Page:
India’s fight against Polio
Polio, or poliomyelitis, is an infectious disease spread through poliovirus. Since the early twentieth century, polio has been widespread in many countries, causing paralysis in thousands of children every year. With the help of various nonprofit organizations and the Global Polio Eradication initiative, the disease is now narrowed down to a handful of nations.

In 2014, India was certified as a polio-free country, leaving Pakistan, Nigeria and Afghanistan on the list for polio eradication programs. India’s fight against polio is a remarkable achievement because of the various challenges the country faced. Nicole Deutsch, the head of polio operations for UNICEF in India, called it a “monumental milestone.”

Polio: Cause and Prevention

Poliovirus is highly contagious, infecting only humans and residing in the throat and intestine of the infected person. It spreads through feces and can contaminate food and water in unsanitary conditions.

The virus affects the brain and spinal cord of the infected person, causing paralysis which cannot be cured. Immunization through inactivated poliovirus vaccine and oral poliovirus vaccine are the only possible methods to fight against the virus. In the case of India, it was the second option which was administered.

India’s Fight Against Polio: the Challenges Faced

India’s fight against polio faced unique challenges, such as its huge population density and an increased birth rate. The number of people living in impoverished conditions with poor sanitation is huge, making them vulnerable to the polio disease.

Lack of education and prejudice among certain sects of the population also hindered the immunization process. Other challenges faced were the unstable healthcare system, which does not support people from all levels of society, and the geographically-dispersed inaccessible terrain, which made the immunization process difficult.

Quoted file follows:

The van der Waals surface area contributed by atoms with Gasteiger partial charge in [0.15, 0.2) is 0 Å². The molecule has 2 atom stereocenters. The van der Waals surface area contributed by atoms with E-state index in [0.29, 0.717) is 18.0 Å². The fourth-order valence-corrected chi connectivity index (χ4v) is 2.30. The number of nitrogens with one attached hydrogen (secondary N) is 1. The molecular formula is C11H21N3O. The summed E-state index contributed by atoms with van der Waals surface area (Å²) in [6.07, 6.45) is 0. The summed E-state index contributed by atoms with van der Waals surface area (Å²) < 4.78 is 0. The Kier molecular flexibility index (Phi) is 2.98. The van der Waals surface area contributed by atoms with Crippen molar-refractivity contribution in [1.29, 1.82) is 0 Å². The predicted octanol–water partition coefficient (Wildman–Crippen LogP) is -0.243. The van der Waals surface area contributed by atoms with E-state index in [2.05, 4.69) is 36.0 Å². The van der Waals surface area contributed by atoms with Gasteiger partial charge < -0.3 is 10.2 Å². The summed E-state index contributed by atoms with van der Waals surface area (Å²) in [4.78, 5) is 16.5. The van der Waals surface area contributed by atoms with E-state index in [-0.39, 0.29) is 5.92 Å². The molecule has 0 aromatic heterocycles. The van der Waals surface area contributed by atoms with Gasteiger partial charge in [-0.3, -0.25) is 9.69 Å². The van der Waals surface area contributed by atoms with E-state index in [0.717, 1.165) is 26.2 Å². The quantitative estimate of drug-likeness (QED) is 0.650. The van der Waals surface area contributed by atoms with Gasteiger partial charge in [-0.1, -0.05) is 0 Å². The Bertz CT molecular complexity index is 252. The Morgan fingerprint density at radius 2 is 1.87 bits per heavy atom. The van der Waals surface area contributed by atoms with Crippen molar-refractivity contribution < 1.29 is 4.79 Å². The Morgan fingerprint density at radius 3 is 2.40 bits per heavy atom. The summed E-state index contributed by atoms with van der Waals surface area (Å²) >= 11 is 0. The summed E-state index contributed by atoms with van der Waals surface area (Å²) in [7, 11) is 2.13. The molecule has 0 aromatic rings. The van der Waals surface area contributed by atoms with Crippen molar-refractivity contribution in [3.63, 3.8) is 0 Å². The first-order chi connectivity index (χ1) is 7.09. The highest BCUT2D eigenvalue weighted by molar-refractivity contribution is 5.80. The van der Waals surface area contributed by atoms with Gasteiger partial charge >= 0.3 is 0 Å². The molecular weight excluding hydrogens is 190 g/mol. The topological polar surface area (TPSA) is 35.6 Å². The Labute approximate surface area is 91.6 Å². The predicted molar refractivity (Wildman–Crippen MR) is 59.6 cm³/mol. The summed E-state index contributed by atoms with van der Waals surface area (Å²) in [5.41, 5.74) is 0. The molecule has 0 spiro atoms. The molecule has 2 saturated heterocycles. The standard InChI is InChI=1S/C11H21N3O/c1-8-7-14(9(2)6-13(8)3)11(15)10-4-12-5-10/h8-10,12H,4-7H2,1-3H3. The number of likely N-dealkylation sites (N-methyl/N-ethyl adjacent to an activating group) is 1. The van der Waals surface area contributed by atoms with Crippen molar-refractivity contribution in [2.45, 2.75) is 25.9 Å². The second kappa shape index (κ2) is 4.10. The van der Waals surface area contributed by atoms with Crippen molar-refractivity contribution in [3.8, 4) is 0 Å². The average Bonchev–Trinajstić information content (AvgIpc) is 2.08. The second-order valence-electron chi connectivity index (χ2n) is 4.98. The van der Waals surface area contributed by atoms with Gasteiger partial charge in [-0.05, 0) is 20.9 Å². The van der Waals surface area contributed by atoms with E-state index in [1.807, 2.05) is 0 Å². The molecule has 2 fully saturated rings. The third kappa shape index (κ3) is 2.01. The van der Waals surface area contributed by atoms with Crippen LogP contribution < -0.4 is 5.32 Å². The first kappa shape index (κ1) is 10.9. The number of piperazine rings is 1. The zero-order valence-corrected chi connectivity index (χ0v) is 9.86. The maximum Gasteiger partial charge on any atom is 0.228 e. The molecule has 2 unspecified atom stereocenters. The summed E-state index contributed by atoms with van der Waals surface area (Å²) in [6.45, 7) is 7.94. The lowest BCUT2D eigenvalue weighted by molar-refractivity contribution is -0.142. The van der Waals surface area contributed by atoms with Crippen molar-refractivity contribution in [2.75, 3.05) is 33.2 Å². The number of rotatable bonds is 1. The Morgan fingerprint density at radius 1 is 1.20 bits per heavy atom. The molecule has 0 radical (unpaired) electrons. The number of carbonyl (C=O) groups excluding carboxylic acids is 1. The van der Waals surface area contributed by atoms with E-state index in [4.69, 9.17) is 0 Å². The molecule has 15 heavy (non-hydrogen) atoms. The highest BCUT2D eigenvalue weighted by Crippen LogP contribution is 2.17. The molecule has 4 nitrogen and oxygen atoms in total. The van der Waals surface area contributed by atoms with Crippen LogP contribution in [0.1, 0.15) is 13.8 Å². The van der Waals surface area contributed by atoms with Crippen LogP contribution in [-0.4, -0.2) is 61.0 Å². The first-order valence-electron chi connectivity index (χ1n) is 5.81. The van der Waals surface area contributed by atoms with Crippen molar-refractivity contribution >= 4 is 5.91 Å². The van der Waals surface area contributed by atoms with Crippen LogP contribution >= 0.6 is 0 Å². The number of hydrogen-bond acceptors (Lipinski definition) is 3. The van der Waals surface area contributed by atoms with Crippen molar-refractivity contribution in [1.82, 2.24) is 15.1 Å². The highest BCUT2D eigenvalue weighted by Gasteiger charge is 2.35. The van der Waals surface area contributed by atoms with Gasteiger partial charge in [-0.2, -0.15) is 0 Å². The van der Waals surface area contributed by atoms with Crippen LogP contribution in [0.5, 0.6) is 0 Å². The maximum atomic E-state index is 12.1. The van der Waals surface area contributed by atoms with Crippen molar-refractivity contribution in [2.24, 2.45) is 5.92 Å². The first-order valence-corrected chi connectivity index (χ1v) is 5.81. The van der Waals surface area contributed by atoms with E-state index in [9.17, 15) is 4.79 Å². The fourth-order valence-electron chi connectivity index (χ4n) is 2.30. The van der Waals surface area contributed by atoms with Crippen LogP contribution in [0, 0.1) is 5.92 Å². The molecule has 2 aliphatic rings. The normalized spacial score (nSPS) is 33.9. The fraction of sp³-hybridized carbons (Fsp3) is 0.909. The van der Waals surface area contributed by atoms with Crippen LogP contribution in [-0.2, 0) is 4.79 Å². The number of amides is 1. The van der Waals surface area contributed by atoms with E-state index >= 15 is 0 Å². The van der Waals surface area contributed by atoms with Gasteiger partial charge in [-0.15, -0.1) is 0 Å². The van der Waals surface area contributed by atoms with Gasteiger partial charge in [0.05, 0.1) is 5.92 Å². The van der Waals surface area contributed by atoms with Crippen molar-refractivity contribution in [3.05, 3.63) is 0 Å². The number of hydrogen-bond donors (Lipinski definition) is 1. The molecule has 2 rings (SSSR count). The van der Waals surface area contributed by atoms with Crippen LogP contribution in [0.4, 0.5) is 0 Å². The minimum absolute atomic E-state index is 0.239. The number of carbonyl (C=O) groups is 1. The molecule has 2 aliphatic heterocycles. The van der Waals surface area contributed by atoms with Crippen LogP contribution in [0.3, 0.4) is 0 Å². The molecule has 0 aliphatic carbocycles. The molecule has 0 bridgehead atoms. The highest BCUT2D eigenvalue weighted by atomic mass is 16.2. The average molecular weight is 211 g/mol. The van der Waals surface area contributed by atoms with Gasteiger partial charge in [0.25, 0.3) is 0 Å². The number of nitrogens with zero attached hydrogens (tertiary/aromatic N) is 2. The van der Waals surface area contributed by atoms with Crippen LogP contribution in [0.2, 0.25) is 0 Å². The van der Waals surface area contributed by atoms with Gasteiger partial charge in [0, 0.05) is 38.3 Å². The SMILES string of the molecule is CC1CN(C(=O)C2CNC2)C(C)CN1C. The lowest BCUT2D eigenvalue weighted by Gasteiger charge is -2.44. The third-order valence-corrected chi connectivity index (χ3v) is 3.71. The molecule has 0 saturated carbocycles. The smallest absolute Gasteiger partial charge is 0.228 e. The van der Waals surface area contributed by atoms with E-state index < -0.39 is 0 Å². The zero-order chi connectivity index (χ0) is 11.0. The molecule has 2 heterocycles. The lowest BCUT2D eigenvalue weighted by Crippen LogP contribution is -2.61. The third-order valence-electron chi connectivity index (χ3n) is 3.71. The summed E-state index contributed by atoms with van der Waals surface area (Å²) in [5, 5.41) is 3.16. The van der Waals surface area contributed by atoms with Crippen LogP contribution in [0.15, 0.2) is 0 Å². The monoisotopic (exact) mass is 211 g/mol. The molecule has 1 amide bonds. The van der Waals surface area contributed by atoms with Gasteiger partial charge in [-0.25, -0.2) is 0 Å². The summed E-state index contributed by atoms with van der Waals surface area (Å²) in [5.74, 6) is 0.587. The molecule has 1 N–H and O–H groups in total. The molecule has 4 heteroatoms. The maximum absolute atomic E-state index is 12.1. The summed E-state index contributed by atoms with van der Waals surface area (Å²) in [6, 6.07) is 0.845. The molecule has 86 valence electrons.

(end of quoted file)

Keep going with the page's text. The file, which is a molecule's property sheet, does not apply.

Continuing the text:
Overcoming these Challenges

Overcoming the challenges of polio eradication was possible due to the combined help provided by UNICEF, WHO, Rotary Club, the Indian government and millions of frontline workers. They took micro-planning strategies to address the challenges faced by the socially, economically, culturally and linguistically diverse country that is India.

India began its oral polio vaccine program in 1978 but it did not gain momentum until 1994, when the local government of New Delhi successfully conducted a mass immunization program for children in the region. From the year 1995, the government of India began organizing National Immunization Day, and in 1997, the first National Polio Surveillance Project was established.

Other initiatives taken include:

  • Involving almost 7,000 trained community mobilizers who went door-to-door, educating people in highly resistant regions.
  • Engaging 2.3 million vaccine administrators who immunized almost 172 million children.
  • The government running advertisements on print media, television and radio.
  • Enlisting famous Bollywood and sports celebrities to create awareness among common people.
  • Involving religious and community leaders in encouraging parents to vaccinate their children.

Inspiration for Other Countries

In 2009, almost 741 polio cases were reported in India, which dropped down to 42 in 2010, until the last case was reported in 2011 in the eastern state of West Bengal. This unprecedented success is an inspiration for countries like Pakistan, Afghanistan and Nigeria, where the disease is still looming at large.

India’s fight against polio has set an example in the world that the country can be proud of, but the fight is not over yet. Although India has been declared polio-free by the WHO, it is of the utmost importance that the nation continue to assist other nations still facing the polio epidemic.

– Mahua Mitra

Photo: Flickr

Polio in Ethiopia
The World Health Organization confirmed that polio in Ethiopia has been eradicated after an assessment team concluded the evaluation process from June 8 to June 12, 2015. This last polio outbreak began almost two years ago in the Horn of Africa, specifically in Ethiopia, Kenya and Somalia.